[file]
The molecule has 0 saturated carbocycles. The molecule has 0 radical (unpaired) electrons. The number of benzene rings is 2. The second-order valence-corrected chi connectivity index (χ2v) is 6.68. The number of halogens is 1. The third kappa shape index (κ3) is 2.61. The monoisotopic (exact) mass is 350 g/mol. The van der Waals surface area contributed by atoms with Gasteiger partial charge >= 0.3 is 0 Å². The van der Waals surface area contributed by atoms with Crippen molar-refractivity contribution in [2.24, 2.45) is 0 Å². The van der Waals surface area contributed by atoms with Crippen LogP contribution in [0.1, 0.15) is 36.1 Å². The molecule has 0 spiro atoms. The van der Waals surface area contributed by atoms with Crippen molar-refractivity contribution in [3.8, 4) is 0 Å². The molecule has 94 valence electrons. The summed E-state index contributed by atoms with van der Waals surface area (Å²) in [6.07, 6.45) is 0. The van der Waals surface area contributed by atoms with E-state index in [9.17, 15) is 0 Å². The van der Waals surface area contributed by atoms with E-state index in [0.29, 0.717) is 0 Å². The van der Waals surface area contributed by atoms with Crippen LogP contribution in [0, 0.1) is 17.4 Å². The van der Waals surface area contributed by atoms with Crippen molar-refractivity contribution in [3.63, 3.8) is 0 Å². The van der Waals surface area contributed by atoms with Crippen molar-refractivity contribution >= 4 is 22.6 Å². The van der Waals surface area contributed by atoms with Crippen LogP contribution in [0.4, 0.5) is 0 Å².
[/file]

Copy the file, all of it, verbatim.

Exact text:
The molecule has 0 saturated carbocycles. The molecule has 0 radical (unpaired) electrons. The number of benzene rings is 2. The second-order valence-corrected chi connectivity index (χ2v) is 6.68. The number of halogens is 1. The third kappa shape index (κ3) is 2.61. The monoisotopic (exact) mass is 350 g/mol. The van der Waals surface area contributed by atoms with Gasteiger partial charge >= 0.3 is 0 Å². The van der Waals surface area contributed by atoms with Crippen molar-refractivity contribution in [2.24, 2.45) is 0 Å². The van der Waals surface area contributed by atoms with Crippen LogP contribution in [0.1, 0.15) is 36.1 Å². The molecule has 0 spiro atoms. The van der Waals surface area contributed by atoms with Crippen molar-refractivity contribution in [3.8, 4) is 0 Å². The molecule has 94 valence electrons. The summed E-state index contributed by atoms with van der Waals surface area (Å²) in [6.07, 6.45) is 0. The van der Waals surface area contributed by atoms with E-state index in [9.17, 15) is 0 Å². The van der Waals surface area contributed by atoms with E-state index in [0.29, 0.717) is 0 Å². The van der Waals surface area contributed by atoms with Crippen LogP contribution in [0, 0.1) is 17.4 Å². The van der Waals surface area contributed by atoms with Crippen molar-refractivity contribution in [3.63, 3.8) is 0 Å². The van der Waals surface area contributed by atoms with Crippen molar-refractivity contribution >= 4 is 22.6 Å². The van der Waals surface area contributed by atoms with Crippen LogP contribution in [0.4, 0.5) is 0 Å².